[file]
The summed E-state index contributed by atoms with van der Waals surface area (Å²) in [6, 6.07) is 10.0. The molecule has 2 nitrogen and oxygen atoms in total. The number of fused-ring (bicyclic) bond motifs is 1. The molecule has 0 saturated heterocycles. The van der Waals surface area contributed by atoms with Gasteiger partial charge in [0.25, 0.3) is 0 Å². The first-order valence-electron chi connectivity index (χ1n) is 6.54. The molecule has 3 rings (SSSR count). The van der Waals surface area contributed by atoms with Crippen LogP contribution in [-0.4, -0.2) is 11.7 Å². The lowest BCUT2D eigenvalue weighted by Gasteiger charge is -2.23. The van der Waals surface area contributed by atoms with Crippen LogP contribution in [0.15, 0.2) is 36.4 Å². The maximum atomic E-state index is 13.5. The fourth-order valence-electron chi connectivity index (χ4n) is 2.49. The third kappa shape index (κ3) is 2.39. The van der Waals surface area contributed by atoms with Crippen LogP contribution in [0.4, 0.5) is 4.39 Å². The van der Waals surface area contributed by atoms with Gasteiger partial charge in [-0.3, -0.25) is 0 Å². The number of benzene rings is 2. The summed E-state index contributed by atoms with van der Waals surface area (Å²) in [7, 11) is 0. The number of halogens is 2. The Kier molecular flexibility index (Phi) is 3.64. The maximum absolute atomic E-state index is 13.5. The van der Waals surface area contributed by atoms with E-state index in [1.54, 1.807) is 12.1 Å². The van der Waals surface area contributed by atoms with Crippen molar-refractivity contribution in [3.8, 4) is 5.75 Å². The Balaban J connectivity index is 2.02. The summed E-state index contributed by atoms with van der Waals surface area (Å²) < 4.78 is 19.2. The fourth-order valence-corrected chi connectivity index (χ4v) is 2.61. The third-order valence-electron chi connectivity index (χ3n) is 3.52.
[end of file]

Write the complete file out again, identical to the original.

The summed E-state index contributed by atoms with van der Waals surface area (Å²) in [6, 6.07) is 10.0. The molecule has 2 nitrogen and oxygen atoms in total. The number of fused-ring (bicyclic) bond motifs is 1. The molecule has 0 saturated heterocycles. The van der Waals surface area contributed by atoms with Gasteiger partial charge in [0.25, 0.3) is 0 Å². The first-order valence-electron chi connectivity index (χ1n) is 6.54. The molecule has 3 rings (SSSR count). The van der Waals surface area contributed by atoms with Crippen LogP contribution in [-0.4, -0.2) is 11.7 Å². The lowest BCUT2D eigenvalue weighted by Gasteiger charge is -2.23. The van der Waals surface area contributed by atoms with Crippen LogP contribution in [0.15, 0.2) is 36.4 Å². The maximum atomic E-state index is 13.5. The fourth-order valence-electron chi connectivity index (χ4n) is 2.49. The third kappa shape index (κ3) is 2.39. The van der Waals surface area contributed by atoms with Crippen LogP contribution in [0.4, 0.5) is 4.39 Å². The van der Waals surface area contributed by atoms with Gasteiger partial charge in [-0.3, -0.25) is 0 Å². The number of benzene rings is 2. The summed E-state index contributed by atoms with van der Waals surface area (Å²) in [7, 11) is 0. The number of halogens is 2. The Kier molecular flexibility index (Phi) is 3.64. The maximum absolute atomic E-state index is 13.5. The van der Waals surface area contributed by atoms with E-state index in [1.54, 1.807) is 12.1 Å². The van der Waals surface area contributed by atoms with Crippen molar-refractivity contribution in [3.8, 4) is 5.75 Å². The Balaban J connectivity index is 2.02. The summed E-state index contributed by atoms with van der Waals surface area (Å²) < 4.78 is 19.2. The fourth-order valence-corrected chi connectivity index (χ4v) is 2.61. The third-order valence-electron chi connectivity index (χ3n) is 3.52.